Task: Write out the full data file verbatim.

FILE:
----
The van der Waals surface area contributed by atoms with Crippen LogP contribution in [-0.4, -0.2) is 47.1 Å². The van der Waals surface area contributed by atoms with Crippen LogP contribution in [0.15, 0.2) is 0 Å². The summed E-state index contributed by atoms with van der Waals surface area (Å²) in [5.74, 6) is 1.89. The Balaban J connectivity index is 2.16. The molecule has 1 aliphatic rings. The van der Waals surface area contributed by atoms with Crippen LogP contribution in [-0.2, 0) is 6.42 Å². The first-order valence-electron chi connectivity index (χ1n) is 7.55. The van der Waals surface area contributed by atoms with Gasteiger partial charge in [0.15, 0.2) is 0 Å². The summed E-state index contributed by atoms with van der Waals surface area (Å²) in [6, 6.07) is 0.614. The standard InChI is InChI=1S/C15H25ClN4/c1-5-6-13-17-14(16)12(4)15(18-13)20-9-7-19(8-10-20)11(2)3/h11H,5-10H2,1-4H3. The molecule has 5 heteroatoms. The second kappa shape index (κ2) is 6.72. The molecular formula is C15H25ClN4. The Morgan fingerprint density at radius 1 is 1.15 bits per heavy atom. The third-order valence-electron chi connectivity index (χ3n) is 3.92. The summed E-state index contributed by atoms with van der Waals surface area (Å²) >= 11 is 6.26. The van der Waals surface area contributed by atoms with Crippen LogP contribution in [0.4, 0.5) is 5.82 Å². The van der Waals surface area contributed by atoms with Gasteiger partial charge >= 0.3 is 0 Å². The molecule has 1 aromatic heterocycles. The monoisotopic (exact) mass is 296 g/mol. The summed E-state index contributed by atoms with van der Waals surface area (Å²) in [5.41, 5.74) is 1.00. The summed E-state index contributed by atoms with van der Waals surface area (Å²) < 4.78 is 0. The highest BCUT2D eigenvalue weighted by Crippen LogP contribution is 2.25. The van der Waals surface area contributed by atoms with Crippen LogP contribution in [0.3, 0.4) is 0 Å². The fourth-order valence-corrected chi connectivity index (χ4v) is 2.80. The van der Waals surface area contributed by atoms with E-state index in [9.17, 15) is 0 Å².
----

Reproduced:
The van der Waals surface area contributed by atoms with Crippen LogP contribution in [-0.4, -0.2) is 47.1 Å². The van der Waals surface area contributed by atoms with Crippen LogP contribution in [0.15, 0.2) is 0 Å². The summed E-state index contributed by atoms with van der Waals surface area (Å²) in [5.74, 6) is 1.89. The Balaban J connectivity index is 2.16. The molecule has 1 aliphatic rings. The van der Waals surface area contributed by atoms with Crippen LogP contribution in [-0.2, 0) is 6.42 Å². The first-order valence-electron chi connectivity index (χ1n) is 7.55. The van der Waals surface area contributed by atoms with Gasteiger partial charge in [0.15, 0.2) is 0 Å². The summed E-state index contributed by atoms with van der Waals surface area (Å²) in [6, 6.07) is 0.614. The standard InChI is InChI=1S/C15H25ClN4/c1-5-6-13-17-14(16)12(4)15(18-13)20-9-7-19(8-10-20)11(2)3/h11H,5-10H2,1-4H3. The molecule has 5 heteroatoms. The second kappa shape index (κ2) is 6.72. The molecular formula is C15H25ClN4. The Morgan fingerprint density at radius 1 is 1.15 bits per heavy atom. The third-order valence-electron chi connectivity index (χ3n) is 3.92. The summed E-state index contributed by atoms with van der Waals surface area (Å²) >= 11 is 6.26. The van der Waals surface area contributed by atoms with Crippen LogP contribution in [0.4, 0.5) is 5.82 Å². The van der Waals surface area contributed by atoms with Gasteiger partial charge >= 0.3 is 0 Å². The molecule has 1 aromatic heterocycles. The monoisotopic (exact) mass is 296 g/mol. The summed E-state index contributed by atoms with van der Waals surface area (Å²) in [5.41, 5.74) is 1.00. The summed E-state index contributed by atoms with van der Waals surface area (Å²) < 4.78 is 0. The highest BCUT2D eigenvalue weighted by Crippen LogP contribution is 2.25. The van der Waals surface area contributed by atoms with Crippen LogP contribution in [0.3, 0.4) is 0 Å². The fourth-order valence-corrected chi connectivity index (χ4v) is 2.80. The van der Waals surface area contributed by atoms with E-state index in [9.17, 15) is 0 Å².